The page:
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Fabrice Taylor is a chartered financial analyst.
AIMCo’s supposed “bailout” of Precision Drilling PD.UN sure doesn’t look like one. It looks, walks and quacks like a good investment for the taxpayers and pensioners of Alberta. Other investors might want to pay heed. We’ll never know if this deal was a lifesaver but it makes Precision a better place to park some money.
The investment sticks in the craw of Precision’s rivals, some of whom are finding it hard to raise money for their own projects. They protest too much. They wouldn’t find it hard to get capital on the terms Precision was forced to issue on. They probably wouldn’t want to, either. This is no sweetheart deal.
Let’s start with the units. AIMCo paid $3 apiece for 35,000 of them (and is entitled to buy more at that price). They’re trading for more than $5 now. The stock closed yesterday at $5.23, up 71 cents or nearly 16 per cent. The day before they were down 40 cents.
How many deals, even private placements, are announced with the stock so deeply in the money?
Not convinced? Look at the warrants. Even they’re in the money, striking as they do at $3.55. It’s true that the deal was negotiated when the stock was trading closer to those levels, but more power to the folks at AIMCo for pouncing. Big institutions usually move with the urgency of a three-toed sloth, but nimbleness is rewarded: AIMCo got in near what might prove to be the bottom.
Precision’s newest investor also earns 10 per cent on a loan. It’s unsecured, but AIMCo effectively bolstered its security with the new equity and by herding the banks onside.
The deal didn’t originate, as suggested or otherwise implied, in the august hallways of the Alberta Legislature. It in fact goes back a few years, a few provinces eastward, when Leo de Bever and Brian Gibson worked at the Ontario Teachers’ Pension Plan. (Mr. de Bever runs AIMCo and Mr. Gibson is head of public equities.) They got to know Precision Drilling as investors then, and students of market history will recall that Teachers butted heads with management over egregious compensation it wanted to give itself when Precision converted to an income trust. Mr. Gibson knows the company well and this was his deal, not a banker’s, not a lobbyist’s and not an elected official’s.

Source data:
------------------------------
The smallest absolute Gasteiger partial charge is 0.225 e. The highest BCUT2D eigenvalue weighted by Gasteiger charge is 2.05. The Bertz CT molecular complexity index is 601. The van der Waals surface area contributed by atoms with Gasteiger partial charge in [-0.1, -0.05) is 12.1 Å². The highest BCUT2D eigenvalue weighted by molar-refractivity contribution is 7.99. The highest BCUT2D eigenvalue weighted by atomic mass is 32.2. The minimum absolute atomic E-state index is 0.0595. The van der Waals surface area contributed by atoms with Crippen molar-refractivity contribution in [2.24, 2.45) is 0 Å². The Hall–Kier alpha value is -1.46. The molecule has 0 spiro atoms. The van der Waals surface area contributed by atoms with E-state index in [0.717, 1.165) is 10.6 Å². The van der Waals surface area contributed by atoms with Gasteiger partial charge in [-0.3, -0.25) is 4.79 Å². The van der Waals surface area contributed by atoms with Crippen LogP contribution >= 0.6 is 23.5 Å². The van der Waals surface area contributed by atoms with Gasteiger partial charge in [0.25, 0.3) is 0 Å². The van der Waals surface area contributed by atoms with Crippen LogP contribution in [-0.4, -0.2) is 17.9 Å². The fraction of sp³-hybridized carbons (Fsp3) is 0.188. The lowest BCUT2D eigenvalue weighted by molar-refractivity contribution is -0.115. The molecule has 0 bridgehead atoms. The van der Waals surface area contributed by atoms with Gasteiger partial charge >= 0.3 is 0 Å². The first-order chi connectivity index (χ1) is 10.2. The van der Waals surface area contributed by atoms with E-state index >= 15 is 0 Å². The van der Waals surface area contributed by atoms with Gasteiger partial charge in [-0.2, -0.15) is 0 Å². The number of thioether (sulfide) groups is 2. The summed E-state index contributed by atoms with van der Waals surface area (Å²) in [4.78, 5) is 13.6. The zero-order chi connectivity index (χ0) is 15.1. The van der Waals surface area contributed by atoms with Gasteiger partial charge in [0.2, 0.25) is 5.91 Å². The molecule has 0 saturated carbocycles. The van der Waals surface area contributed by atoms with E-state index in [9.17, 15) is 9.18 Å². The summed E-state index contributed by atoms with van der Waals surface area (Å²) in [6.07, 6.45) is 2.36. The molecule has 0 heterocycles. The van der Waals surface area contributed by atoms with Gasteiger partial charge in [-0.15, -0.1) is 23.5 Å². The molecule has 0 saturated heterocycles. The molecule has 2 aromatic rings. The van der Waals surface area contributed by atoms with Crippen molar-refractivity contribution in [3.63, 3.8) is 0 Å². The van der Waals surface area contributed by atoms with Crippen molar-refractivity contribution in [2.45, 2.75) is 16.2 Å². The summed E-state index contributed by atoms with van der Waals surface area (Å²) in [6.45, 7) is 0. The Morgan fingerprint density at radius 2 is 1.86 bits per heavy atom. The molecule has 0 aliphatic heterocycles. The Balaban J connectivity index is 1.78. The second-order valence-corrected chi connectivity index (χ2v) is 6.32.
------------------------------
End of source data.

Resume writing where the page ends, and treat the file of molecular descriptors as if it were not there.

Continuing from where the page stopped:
The truth is that Precision paid dearly for this money. But that’s not to say it’s a terrible outcome for existing shareholders either. They get to buy some units at the same price as AIMCo, but more importantly, the company’s balance sheet is nicely beefed up.
Strengthening the balance sheet is, in fact, why AIMCo made the decision to invest. Mr. de Bever told me that he and his team think Precision is operationally top-drawer with good assets and customers. The problem was management got into a financial bind and needed some help, which it got – but at a price.
With the financial thorns out of the way, management can concentrate on what it does best, running rigs. And investors can breathe easier knowing that Precision can weather the downturn in energy prices with more resilience.
Mr. de Bever added that while he and his team don’t pretend to know when the cycle will turn, turn it will because once the credit crunch and economic bleeding stop, a couple of billion people around the world will start clamouring for commodities again. Precision will be there to enjoy higher energy prices.
One sign that the investment manager might be looking is precisely the rig count, which is at its lowest level since 1999. Given the fact that it takes more wells to produce the same amount of natural gas and oil, and given the steep decline rates in producing wells, it’s clear that at some point choking off drilling chokes off demand. Prices will rebound (although there’s a big debate as to how much where gas is concerned). Oil and gas service stocks, as the accompanying chart shows, tend to give investors a lot of head fakes. Precision units might sell off, and could conceivable fall below where AIMCo bought them. But that doesn’t make this a nice deal for Precision. In the long term, it looks like a solid deal for all investors.
(Thursday, April 23, 2009 on page B2)